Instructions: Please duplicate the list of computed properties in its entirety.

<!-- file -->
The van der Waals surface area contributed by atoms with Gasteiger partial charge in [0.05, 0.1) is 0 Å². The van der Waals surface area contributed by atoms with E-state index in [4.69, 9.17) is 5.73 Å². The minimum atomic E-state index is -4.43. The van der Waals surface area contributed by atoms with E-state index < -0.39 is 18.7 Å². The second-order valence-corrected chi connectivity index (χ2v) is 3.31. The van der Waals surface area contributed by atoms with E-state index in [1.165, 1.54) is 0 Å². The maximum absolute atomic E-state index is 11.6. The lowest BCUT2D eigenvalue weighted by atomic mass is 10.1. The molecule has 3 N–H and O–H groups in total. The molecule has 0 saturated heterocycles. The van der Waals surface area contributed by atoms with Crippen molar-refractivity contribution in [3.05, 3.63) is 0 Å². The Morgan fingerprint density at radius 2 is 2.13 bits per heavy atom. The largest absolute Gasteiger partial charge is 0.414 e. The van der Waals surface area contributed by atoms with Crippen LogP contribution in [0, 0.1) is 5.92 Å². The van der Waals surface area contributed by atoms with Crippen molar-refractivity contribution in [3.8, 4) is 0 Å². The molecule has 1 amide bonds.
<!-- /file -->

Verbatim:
The van der Waals surface area contributed by atoms with Gasteiger partial charge in [0.05, 0.1) is 0 Å². The van der Waals surface area contributed by atoms with E-state index in [4.69, 9.17) is 5.73 Å². The minimum atomic E-state index is -4.43. The van der Waals surface area contributed by atoms with E-state index < -0.39 is 18.7 Å². The second-order valence-corrected chi connectivity index (χ2v) is 3.31. The van der Waals surface area contributed by atoms with E-state index in [1.165, 1.54) is 0 Å². The maximum absolute atomic E-state index is 11.6. The lowest BCUT2D eigenvalue weighted by atomic mass is 10.1. The molecule has 3 N–H and O–H groups in total. The molecule has 0 saturated heterocycles. The van der Waals surface area contributed by atoms with Crippen molar-refractivity contribution in [3.05, 3.63) is 0 Å². The Morgan fingerprint density at radius 2 is 2.13 bits per heavy atom. The largest absolute Gasteiger partial charge is 0.414 e. The van der Waals surface area contributed by atoms with Crippen LogP contribution in [0, 0.1) is 5.92 Å². The van der Waals surface area contributed by atoms with Crippen molar-refractivity contribution in [3.8, 4) is 0 Å². The molecule has 1 amide bonds.